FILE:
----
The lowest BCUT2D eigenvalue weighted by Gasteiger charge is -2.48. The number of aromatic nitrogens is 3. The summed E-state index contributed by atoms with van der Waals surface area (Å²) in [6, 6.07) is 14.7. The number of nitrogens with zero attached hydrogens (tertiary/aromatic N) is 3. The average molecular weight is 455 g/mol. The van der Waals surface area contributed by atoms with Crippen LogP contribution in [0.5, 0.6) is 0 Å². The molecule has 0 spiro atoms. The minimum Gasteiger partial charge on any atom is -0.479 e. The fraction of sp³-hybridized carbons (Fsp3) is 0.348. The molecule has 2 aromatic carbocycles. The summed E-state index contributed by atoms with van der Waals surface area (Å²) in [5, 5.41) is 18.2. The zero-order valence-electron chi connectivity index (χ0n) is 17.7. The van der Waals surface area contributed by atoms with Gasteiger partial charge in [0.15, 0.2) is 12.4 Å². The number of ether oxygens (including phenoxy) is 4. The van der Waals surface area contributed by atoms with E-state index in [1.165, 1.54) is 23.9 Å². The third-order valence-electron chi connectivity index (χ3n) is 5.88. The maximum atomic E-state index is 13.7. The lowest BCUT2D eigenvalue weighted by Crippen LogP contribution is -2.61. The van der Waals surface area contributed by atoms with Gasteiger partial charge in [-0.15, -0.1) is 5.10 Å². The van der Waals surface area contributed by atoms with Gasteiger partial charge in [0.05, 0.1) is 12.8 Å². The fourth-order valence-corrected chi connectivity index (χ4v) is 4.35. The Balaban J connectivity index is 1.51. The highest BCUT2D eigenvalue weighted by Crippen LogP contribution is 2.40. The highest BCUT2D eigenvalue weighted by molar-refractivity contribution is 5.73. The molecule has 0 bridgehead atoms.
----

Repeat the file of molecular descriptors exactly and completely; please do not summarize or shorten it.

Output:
The lowest BCUT2D eigenvalue weighted by Gasteiger charge is -2.48. The number of aromatic nitrogens is 3. The summed E-state index contributed by atoms with van der Waals surface area (Å²) in [6, 6.07) is 14.7. The number of nitrogens with zero attached hydrogens (tertiary/aromatic N) is 3. The average molecular weight is 455 g/mol. The van der Waals surface area contributed by atoms with Crippen LogP contribution in [0.5, 0.6) is 0 Å². The molecule has 0 spiro atoms. The minimum Gasteiger partial charge on any atom is -0.479 e. The fraction of sp³-hybridized carbons (Fsp3) is 0.348. The molecule has 2 aromatic carbocycles. The summed E-state index contributed by atoms with van der Waals surface area (Å²) in [5, 5.41) is 18.2. The zero-order valence-electron chi connectivity index (χ0n) is 17.7. The van der Waals surface area contributed by atoms with Gasteiger partial charge in [0.15, 0.2) is 12.4 Å². The number of ether oxygens (including phenoxy) is 4. The van der Waals surface area contributed by atoms with E-state index in [1.165, 1.54) is 23.9 Å². The third-order valence-electron chi connectivity index (χ3n) is 5.88. The maximum atomic E-state index is 13.7. The lowest BCUT2D eigenvalue weighted by Crippen LogP contribution is -2.61. The van der Waals surface area contributed by atoms with Gasteiger partial charge in [-0.15, -0.1) is 5.10 Å². The van der Waals surface area contributed by atoms with Gasteiger partial charge in [0.05, 0.1) is 12.8 Å². The fourth-order valence-corrected chi connectivity index (χ4v) is 4.35. The Balaban J connectivity index is 1.51. The highest BCUT2D eigenvalue weighted by Crippen LogP contribution is 2.40. The highest BCUT2D eigenvalue weighted by molar-refractivity contribution is 5.73. The molecule has 0 bridgehead atoms.